Titans v Wests Tigers preview
Titans v Wests Tigers
They’re not exactly in form, but there’s plenty for the Titans and the Wests Tigers to play for in their clash at the Gold Coast on Sunday.
The 11th-placed Titans haven’t won in their past four matches, and they’re desperate to return to the winners’ circle and reignite their finals campaign. In the past handful of games they’ve lost to the Rabbitohs (32-4), Sea Eagles (38-20), Panthers (40-18) and Knights (46-16), with their most-recent victory coming against the Origin-depleted Storm (18-12) in Round 15. It’s been a long back half of the season for the Titans, who’ve fallen away badly with just four wins since Round 7 after starting the season with three victories from their opening four matches.
The Tigers, meanwhile, are experiencing that losing feeling too – and on a much bigger scale. They’re currently in 15th position on the ladder and on a three-game losing streak, with defeats to the Sea Eagles (36-18), Warriors (24-14) and Sharks (36-22). Just like the Gold Coast, the Tigers’ last victory came against Melbourne… back in Round 16 when they beat the reigning premiers 22-4.
So, where has it all unravelled for these two teams who were expected to be challenging for top honours in 2013?
For the Titans, their defence continues to prove their Achilles heel – for a side still a hope of qualifying for the top eight, they concede an average of 22.5 points per match (13th in the competition), a record that is simply unacceptable. In the past four weeks, they’ve conceded an average of 39 points per game, too. The Tigers’ defensive record is also poor – they concede 26.1 points per game (15th in the competition) – but perhaps more worrying is the fact their reputation as one of the league’s best attacking sides is fast disappearing. In 2013, they average just 15 points per game – and with a squad that features some of the game’s biggest offensive threats, including Benji Marshall and Robbie Farah, that record simply isn’t good enough.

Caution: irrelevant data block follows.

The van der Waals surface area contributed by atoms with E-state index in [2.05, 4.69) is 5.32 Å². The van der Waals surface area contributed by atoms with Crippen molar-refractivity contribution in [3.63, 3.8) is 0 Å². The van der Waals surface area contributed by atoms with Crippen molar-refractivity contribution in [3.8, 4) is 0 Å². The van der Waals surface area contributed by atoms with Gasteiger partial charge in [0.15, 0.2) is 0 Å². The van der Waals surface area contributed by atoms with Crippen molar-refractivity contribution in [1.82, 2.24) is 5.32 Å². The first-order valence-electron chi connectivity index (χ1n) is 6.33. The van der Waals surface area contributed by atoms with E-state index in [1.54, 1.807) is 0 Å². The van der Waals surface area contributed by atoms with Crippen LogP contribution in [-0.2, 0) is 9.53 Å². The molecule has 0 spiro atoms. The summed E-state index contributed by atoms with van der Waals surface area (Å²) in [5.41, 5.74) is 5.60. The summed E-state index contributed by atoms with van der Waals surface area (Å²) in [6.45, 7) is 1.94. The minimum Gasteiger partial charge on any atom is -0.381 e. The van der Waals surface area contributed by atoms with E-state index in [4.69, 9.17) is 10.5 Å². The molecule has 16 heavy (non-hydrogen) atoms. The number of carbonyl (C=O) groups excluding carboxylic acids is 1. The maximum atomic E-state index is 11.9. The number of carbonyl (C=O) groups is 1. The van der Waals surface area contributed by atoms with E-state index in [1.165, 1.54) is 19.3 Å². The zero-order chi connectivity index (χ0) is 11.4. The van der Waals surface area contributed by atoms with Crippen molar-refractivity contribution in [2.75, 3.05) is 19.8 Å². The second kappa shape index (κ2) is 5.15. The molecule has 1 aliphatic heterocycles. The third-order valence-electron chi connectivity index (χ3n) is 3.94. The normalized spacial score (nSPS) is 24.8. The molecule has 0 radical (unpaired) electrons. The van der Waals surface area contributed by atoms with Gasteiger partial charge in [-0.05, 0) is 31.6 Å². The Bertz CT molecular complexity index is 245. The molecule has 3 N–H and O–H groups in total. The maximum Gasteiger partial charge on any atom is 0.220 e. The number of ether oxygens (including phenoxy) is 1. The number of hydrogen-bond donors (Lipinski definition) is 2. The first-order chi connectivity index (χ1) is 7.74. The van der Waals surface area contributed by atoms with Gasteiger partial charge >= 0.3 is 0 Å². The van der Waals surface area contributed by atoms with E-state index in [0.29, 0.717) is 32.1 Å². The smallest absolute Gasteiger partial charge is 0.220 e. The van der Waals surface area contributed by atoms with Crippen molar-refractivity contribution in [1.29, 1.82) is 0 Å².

For both teams – for entirely different reasons – this is a game they simply must win. For the Titans, on 20 competition points, it’s all about staying in reach of the top eight. For the Tigers, a victory is needed to boost morale, to show their fans improvements are being made and, most importantly, to recapture belief as individuals and as a squad heading into next season.
The Titans have made a raft of forced and unforced changes to the team that was demolished against the Rabbitohs last weekend. In a reshuffled line-up, David Mead replaces Jordan Rankin at fullback, with four-try Burleigh Bear Anthony Don coming back into the NRL team on the wing. Ashley Harrison has been named at five-eighth to replace the injured Albert Kelly (sternum) with Aidan Sezer shifting to halfback. Luke Bailey, suffering an ankle injury, has been replaced in the starting front row by Luke Douglas. Matt Srama, also sidelined with an ankle complaint, has been replaced by Beau Falloon. Ben Ridge comes into the starting side, with Ryan James, Luke O’Dwyer and Sam Irwin named alongside David Taylor on the bench.
For the Tigers, their squad hasn’t changed from the team that lost to the Sea Eagles, with Curtis Sironen again named in the run-on team. Shaun Spence has been named in jersey No.19.